Wednesday, August 22, 2007

Copyright II - The Orphan and the Manger Dog

Sean Tubbs of the Charlottesville Podcasting Network posted an excellent question to my recent entry on copyright. He wanted to know:

Who would come after you if you decided to use music from the 1930's, say, in a podcast, without permission? Who would you get permission from?

As the law's currently written works copyrighted after 1922 are protected for 95 years (and ones after 1978 even longer). So everything between registered between 1922 and 1978 is off-limits until 2019 at the earliest.

If for example, you wanted to use a recording from 1923 in your podcast, you would have to get permission from the current copyright owner. For an RCA Victor release, for example, you would have to contact Sony/BMG. Okeh Records was independent in the 1920s but was eventually purchased by Columbia, which was bought by Sony and is now part of Sony/BMG -- who you would have to contact to get permission.

But what if it's an "orphan" work? That is, what about works copyrighted by companies that no longer exist, and whose assets were never purchased by another company? Under the current system, these abandoned works do not automatically lapse into public domain. It is incumbent upon the user to make a diligent search for the copyright owners, and even if they cannot be located, the work is still considered to be used without proper clearance.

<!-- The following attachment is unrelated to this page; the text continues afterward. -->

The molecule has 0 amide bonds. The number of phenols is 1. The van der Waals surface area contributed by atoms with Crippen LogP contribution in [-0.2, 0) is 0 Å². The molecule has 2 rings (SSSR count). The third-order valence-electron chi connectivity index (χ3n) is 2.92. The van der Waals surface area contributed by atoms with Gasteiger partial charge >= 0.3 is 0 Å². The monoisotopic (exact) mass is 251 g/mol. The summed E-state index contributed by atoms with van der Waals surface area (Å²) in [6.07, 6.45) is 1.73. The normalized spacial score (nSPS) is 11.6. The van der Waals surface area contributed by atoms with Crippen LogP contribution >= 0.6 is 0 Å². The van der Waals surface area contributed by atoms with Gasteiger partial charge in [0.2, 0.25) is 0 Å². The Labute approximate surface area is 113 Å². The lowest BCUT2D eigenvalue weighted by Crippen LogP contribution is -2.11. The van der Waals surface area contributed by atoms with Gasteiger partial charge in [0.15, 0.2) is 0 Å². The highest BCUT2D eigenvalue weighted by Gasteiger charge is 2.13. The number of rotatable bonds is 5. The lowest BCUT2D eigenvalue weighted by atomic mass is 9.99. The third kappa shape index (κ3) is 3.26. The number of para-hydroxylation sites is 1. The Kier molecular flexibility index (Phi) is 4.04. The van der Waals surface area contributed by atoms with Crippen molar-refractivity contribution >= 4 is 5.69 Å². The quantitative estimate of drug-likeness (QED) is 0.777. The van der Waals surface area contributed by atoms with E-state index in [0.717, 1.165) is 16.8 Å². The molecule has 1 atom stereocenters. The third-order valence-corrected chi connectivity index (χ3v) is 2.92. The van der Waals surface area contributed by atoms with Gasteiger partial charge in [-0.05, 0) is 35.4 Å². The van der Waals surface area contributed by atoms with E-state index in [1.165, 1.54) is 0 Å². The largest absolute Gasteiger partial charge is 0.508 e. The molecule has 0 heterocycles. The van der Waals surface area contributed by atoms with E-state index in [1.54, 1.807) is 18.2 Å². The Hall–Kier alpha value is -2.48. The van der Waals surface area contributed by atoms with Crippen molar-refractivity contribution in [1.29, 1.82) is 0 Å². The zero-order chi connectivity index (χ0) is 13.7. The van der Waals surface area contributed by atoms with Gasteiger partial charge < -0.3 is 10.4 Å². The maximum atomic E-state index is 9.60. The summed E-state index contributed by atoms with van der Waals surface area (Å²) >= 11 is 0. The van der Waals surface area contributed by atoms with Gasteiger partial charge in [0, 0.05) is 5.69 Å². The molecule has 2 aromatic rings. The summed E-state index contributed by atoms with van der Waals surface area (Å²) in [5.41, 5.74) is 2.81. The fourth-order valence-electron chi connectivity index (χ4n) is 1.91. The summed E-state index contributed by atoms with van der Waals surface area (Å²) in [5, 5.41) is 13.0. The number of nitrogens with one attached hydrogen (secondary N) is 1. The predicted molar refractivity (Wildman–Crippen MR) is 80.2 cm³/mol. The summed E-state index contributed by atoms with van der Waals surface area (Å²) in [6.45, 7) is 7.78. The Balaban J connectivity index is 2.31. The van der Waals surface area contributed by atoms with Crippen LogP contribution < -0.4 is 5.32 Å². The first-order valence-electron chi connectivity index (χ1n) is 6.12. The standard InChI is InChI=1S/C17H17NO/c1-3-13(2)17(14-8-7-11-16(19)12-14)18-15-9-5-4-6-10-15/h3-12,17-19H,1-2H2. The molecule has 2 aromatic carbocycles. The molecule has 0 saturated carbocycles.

Does it matter? A record company that went under in 1929 isn't likely to come after a podcaster today. But look at your terms of use agreements you signed with your Internet provider or web hoster. You could technically be considered in violation of the agreement by using a work that isn't cleared.

Legislation has been introduced to force the issue and get orphan works to lapse into public domain -- but it's being fought by the RIAA, MPAA, and other content owners. Why? Because they don't want any of their material that -- through oversight -- may be considered abandoned to automatically become public domain.

And the effect?

Books by publishers long gone molder on library shelves. Archivists don't dare scan them to preserve their content because they're not in the public domain.

Movies from film companies that collapsed in the Great Depression disintegrate in their cans. Preservationists can't reproduce them because they're not in the public domain.

Recordings from defunct labels remain unheard. Sound engineers can't transfer them and present them to the public because they're not in the public domain.

And so a large part of our past disappears into the mist of time while the Big Media dog furiously barks to keep the public at bay. The record labels, publishers and movie studios can't make any money from this material. It isn't useful to them -- but by God no one else is going to use it either!

- Ralph

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